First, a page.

Barbados is the quintessential Caribbean paradise, a rum-soaked, sun-scorched bolthole for the rich and famous for over a century. It is also teetering on the edge of bankruptcy.
The island was for decades one of the better-run statelets in the Caribbean, and remains one of the wealthiest. But the island’s tourism industry has struggled in the wake of the financial crisis, and a burst real estate bubble added to the economic toll.
The country’s finances are now a mess, and government debts have now ballooned to over 100 percent of gross domestic product – perilously high for a small island state – despite the authorities sacking the equivalent of 1 percent of the island’s population from the public payroll. Including the National Insurance Scheme, the gross debt-to-GDP ratio is about 137 percent.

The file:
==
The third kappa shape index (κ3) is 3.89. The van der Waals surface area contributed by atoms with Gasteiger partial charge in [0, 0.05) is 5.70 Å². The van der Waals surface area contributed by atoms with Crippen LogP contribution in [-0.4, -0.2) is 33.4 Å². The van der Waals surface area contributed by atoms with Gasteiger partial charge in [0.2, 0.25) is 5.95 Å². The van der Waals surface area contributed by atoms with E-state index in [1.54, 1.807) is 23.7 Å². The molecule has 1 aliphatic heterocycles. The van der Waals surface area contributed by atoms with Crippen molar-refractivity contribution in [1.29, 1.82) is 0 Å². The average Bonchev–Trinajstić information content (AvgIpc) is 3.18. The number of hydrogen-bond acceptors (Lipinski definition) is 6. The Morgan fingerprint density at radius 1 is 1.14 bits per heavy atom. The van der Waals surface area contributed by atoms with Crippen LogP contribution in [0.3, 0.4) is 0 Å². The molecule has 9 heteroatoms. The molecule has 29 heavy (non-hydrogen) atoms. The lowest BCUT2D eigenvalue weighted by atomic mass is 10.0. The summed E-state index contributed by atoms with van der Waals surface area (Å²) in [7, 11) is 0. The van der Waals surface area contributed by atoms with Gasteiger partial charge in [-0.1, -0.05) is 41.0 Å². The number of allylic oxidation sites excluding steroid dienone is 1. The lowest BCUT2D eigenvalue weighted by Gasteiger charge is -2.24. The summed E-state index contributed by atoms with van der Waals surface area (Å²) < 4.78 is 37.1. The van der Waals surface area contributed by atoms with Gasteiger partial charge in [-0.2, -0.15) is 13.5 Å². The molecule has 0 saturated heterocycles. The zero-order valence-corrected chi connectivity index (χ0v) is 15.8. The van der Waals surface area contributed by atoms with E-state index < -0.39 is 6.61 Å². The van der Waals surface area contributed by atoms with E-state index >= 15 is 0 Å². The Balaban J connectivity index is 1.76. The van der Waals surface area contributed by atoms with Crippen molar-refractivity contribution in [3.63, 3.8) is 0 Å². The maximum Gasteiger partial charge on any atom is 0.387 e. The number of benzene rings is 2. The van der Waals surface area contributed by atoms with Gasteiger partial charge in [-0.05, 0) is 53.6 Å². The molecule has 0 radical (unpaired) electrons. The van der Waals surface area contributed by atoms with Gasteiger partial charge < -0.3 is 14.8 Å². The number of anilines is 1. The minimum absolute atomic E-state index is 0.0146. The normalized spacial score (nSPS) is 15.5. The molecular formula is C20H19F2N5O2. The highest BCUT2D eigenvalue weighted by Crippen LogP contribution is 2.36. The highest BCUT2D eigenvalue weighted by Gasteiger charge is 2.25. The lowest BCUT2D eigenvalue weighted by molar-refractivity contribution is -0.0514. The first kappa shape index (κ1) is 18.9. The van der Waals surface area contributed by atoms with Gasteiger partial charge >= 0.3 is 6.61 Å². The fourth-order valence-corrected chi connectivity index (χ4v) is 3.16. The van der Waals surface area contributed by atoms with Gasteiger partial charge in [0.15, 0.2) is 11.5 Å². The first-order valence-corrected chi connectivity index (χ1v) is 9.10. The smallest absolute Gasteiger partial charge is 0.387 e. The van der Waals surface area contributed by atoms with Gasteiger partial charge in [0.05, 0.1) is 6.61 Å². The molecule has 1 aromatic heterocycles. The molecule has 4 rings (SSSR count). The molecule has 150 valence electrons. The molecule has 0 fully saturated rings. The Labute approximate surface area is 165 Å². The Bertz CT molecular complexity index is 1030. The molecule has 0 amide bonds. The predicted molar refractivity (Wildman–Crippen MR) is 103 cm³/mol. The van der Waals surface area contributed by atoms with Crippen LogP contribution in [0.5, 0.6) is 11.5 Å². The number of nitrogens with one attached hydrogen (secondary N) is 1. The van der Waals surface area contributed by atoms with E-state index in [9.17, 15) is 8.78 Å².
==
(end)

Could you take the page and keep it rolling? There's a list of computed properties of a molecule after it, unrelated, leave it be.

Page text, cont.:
But the woes of Barbados are by no means unique. The Caribbean region has slowly but surely become one of the most indebted in the world, with liabilities often far beyond what is safe for such small, open and undiversified economies.
“Unlike elsewhere, the build-up of debt in the Caribbean region was not sudden or caused by the global financial crisis. It happened gradually and almost unnoticeably over many years,” Moody’s said in a recent report on the region entitled “The Silent Debt Crisis.” The rating agency estimates that the debt-to-GDP ratio is over 60 percent for 12 of the 20 Caribbean countries for which it has data. Six have debt-to-GDP ratios of over 80 percent, and four have over 100 percent.